Listen to this article
The German consortium planning to build new nuclear plants in the UK is negotiating a cash injection of up to €5bn in exchange for a 25 per cent stake, according to people familiar with the situation.
The talks underline the scale of the financial challenge behind the UK’s ambition to build a new generation of reactors.
Eon and RWE, which together form the Horizon consortium, are currently evaluating rival offers to provide the reactor designs for the plants from Toshiba of Japan, which owns Westinghouse, and France’s Areva.
The proposal for an equity stake was raised during a series of meetings between the German utilities and Toshiba in London and Düsseldorf from July to discuss the financing of the project, according to people familiar with the talks. One industry source said similar discussions had taken place with Areva.
A third person confirmed the proposal had been discussed as a means of reducing RWE and Eon’s exposure to the project in the wake of the Fukushima disaster in Japan.
“Ideally, every nuclear power station is meant to run for about 40 years, so your risk profile changes for the worse with every event that could threaten that kind of lifetime,” said the person briefed on the matter.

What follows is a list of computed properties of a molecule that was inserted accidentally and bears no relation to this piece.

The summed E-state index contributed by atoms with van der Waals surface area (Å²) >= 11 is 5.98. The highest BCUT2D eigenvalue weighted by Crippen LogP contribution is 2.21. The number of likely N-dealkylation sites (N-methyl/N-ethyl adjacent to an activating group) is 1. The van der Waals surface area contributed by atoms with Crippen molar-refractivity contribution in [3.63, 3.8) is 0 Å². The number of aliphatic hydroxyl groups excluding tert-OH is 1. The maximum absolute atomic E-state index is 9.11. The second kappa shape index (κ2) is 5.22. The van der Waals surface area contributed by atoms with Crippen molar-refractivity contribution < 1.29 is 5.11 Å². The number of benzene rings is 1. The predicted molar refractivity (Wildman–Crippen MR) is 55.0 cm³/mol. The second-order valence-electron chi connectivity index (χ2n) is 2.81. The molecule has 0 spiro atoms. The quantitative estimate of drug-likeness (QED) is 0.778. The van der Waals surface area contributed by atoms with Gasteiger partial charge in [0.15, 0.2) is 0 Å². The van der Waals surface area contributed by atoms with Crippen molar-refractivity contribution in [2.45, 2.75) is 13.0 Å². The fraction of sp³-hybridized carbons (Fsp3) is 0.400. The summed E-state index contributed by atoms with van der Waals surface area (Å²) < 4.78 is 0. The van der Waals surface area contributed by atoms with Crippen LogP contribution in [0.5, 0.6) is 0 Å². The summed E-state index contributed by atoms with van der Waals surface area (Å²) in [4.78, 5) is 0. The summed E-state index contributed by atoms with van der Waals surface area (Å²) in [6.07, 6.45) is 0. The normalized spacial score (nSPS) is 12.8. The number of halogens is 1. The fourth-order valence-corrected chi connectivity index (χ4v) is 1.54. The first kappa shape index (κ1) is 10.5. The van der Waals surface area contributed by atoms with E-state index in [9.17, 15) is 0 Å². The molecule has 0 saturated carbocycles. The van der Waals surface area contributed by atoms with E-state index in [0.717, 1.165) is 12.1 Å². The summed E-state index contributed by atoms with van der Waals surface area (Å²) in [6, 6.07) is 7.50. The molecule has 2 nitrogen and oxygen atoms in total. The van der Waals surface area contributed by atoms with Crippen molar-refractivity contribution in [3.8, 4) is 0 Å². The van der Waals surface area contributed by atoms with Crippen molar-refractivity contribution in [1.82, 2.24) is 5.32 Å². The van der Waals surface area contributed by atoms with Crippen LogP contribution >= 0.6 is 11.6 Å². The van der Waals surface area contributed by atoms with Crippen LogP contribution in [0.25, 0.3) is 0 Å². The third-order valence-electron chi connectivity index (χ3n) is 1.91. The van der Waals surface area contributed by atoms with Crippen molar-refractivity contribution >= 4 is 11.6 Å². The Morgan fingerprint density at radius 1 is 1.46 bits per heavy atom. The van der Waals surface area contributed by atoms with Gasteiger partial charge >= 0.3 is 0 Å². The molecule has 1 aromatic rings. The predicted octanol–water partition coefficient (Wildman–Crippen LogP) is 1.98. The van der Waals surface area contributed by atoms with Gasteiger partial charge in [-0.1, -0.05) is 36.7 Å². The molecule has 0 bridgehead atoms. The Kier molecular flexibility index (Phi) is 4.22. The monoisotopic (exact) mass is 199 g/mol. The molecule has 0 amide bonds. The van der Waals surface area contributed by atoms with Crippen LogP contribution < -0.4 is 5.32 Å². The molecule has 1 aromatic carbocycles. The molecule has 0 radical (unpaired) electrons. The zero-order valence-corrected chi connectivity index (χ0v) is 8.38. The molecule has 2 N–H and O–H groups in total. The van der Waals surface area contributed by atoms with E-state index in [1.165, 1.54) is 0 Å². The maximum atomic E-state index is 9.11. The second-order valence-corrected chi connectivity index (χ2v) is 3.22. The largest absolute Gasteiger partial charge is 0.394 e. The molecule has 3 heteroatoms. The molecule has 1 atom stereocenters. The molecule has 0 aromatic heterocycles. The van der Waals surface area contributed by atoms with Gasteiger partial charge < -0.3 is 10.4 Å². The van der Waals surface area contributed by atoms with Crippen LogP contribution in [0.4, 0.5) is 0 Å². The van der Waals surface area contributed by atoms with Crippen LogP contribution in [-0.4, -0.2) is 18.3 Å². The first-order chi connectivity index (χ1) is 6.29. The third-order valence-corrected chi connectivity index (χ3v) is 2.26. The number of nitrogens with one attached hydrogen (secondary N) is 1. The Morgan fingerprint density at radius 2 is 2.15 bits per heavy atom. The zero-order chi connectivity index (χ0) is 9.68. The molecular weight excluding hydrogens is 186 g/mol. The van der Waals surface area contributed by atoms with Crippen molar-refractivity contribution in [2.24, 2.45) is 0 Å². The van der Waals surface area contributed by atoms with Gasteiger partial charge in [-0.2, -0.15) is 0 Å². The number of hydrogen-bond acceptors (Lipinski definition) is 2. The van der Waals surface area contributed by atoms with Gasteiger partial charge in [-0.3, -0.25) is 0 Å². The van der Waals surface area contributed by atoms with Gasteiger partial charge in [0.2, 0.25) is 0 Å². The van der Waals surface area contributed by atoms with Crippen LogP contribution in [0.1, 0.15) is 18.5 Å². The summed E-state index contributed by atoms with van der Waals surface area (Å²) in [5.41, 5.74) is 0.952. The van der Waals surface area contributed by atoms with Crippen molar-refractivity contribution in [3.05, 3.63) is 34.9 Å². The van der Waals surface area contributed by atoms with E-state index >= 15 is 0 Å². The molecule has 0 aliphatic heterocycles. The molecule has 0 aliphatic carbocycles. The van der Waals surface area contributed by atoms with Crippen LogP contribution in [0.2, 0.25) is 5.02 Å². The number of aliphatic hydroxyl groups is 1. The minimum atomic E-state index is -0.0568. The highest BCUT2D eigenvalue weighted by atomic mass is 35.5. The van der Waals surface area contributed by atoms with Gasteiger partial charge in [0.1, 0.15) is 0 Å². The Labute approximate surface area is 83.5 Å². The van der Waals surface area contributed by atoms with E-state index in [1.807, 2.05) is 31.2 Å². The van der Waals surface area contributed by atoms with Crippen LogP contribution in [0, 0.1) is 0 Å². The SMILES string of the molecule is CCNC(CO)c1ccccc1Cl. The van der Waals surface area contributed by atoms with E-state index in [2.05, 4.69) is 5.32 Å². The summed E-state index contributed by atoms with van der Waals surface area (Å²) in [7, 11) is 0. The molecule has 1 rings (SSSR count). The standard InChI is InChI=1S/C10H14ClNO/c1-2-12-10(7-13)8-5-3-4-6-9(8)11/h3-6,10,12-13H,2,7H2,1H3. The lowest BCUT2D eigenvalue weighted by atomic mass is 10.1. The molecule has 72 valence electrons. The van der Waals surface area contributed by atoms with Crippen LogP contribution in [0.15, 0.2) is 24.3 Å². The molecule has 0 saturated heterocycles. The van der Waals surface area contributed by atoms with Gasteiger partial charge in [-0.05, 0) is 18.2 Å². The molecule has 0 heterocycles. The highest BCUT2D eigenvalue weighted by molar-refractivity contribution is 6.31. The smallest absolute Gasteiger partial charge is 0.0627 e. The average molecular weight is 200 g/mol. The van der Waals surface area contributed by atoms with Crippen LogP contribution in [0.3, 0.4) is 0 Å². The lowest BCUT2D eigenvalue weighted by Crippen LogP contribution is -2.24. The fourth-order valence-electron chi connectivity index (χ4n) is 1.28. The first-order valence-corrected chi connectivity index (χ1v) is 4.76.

Energy companies are weighing the risk of the UK plans falling behind schedule or, in extremis, a future British government reducing its support for the programme. The Fukushima disaster has already imposed a delay on the UK’s plans, with a new timetable for the first new reactor due to be published later this year.
Both Toshiba and Areva submitted final bids last month. One person close to the consortium stressed the equity element of the proposal had “always been an option in the original tender documents” and had been put forward by one of the bidders. “It is not a prerequisite for the winner,” the person added.
A cash injection would nonetheless help the strained finances of RWE and Eon, which are facing mounting costs as a result of Germany’s decision to phase out nuclear power by 2022. Eon in August announced its first quarterly loss and pledged to cut costs by €1.5bn every year until 2015. RWE, burdened by net debt of €27.5bn, has promised €11bn of asset sales by 2013.
The Horizon consortium is a crucial component of Britain’s ambition to build a new generation of nuclear power stations. Of the new reactors planned in the UK, the consortium plans to install between four and six.
Two or three would be constructed at Wylfa on the Welsh island of Anglesey, where current plans provide for the first to come into service in 2020. Horizon also intends to construct two or three new reactors at Oldbury in Gloucestershire, with this facility coming into service in about 2023. If all goes according to plan, the consortium would account for about 30 per cent of the UK’s total nuclear generating capacity.
RWE and Eon headquarters in Germany declined to comment, as did Eon in the UK, citing confidentiality. Toshiba declined to comment, as did Westinghouse in the UK. A spokesman for Project Horizon also declined to comment.